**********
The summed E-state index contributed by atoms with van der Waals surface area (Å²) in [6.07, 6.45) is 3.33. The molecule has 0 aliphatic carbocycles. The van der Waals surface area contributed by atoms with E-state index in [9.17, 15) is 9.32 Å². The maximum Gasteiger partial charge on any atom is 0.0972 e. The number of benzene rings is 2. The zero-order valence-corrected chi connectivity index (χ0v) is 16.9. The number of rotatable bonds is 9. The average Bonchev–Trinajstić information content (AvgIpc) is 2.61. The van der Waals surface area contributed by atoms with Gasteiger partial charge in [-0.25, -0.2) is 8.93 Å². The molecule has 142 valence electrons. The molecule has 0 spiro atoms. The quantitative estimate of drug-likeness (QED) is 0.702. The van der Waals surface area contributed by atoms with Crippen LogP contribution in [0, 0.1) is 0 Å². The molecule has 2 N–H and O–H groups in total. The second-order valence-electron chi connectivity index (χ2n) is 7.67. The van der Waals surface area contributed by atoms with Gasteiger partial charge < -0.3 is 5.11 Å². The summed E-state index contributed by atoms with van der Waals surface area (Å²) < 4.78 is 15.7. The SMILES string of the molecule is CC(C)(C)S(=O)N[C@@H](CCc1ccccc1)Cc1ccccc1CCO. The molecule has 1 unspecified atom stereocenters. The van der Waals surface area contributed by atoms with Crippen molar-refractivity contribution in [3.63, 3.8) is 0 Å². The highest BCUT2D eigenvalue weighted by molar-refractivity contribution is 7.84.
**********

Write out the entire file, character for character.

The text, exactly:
The summed E-state index contributed by atoms with van der Waals surface area (Å²) in [6.07, 6.45) is 3.33. The molecule has 0 aliphatic carbocycles. The van der Waals surface area contributed by atoms with E-state index in [9.17, 15) is 9.32 Å². The maximum Gasteiger partial charge on any atom is 0.0972 e. The number of benzene rings is 2. The zero-order valence-corrected chi connectivity index (χ0v) is 16.9. The number of rotatable bonds is 9. The average Bonchev–Trinajstić information content (AvgIpc) is 2.61. The van der Waals surface area contributed by atoms with Gasteiger partial charge in [-0.25, -0.2) is 8.93 Å². The molecule has 142 valence electrons. The molecule has 0 spiro atoms. The quantitative estimate of drug-likeness (QED) is 0.702. The van der Waals surface area contributed by atoms with Crippen LogP contribution in [0, 0.1) is 0 Å². The molecule has 2 N–H and O–H groups in total. The second-order valence-electron chi connectivity index (χ2n) is 7.67. The van der Waals surface area contributed by atoms with Gasteiger partial charge < -0.3 is 5.11 Å². The summed E-state index contributed by atoms with van der Waals surface area (Å²) < 4.78 is 15.7. The SMILES string of the molecule is CC(C)(C)S(=O)N[C@@H](CCc1ccccc1)Cc1ccccc1CCO. The molecule has 1 unspecified atom stereocenters. The van der Waals surface area contributed by atoms with Crippen molar-refractivity contribution in [3.63, 3.8) is 0 Å². The highest BCUT2D eigenvalue weighted by molar-refractivity contribution is 7.84.